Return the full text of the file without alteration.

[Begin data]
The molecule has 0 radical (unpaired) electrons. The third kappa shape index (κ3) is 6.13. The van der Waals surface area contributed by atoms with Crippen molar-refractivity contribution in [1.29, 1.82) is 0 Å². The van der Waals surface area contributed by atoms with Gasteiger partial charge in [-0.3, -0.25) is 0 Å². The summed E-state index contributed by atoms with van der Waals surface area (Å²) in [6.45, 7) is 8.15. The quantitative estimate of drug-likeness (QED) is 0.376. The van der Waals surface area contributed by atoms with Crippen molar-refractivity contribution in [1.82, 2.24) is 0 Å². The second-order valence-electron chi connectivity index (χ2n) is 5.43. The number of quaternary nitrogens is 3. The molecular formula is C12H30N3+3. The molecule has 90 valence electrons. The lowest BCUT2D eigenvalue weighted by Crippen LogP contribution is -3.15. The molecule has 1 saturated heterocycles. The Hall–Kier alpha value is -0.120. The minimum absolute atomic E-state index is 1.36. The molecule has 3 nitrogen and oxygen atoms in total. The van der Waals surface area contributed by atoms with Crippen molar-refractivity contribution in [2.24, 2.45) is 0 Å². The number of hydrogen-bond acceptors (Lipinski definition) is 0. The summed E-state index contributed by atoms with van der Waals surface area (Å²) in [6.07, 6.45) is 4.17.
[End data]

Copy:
The molecule has 0 radical (unpaired) electrons. The third kappa shape index (κ3) is 6.13. The van der Waals surface area contributed by atoms with Crippen molar-refractivity contribution in [1.29, 1.82) is 0 Å². The van der Waals surface area contributed by atoms with Gasteiger partial charge in [-0.3, -0.25) is 0 Å². The summed E-state index contributed by atoms with van der Waals surface area (Å²) in [6.45, 7) is 8.15. The quantitative estimate of drug-likeness (QED) is 0.376. The van der Waals surface area contributed by atoms with Crippen molar-refractivity contribution in [1.82, 2.24) is 0 Å². The second-order valence-electron chi connectivity index (χ2n) is 5.43. The number of quaternary nitrogens is 3. The molecular formula is C12H30N3+3. The molecule has 90 valence electrons. The lowest BCUT2D eigenvalue weighted by Crippen LogP contribution is -3.15. The molecule has 1 saturated heterocycles. The Hall–Kier alpha value is -0.120. The minimum absolute atomic E-state index is 1.36. The molecule has 3 nitrogen and oxygen atoms in total. The van der Waals surface area contributed by atoms with Crippen molar-refractivity contribution in [2.24, 2.45) is 0 Å². The number of hydrogen-bond acceptors (Lipinski definition) is 0. The summed E-state index contributed by atoms with van der Waals surface area (Å²) in [6.07, 6.45) is 4.17.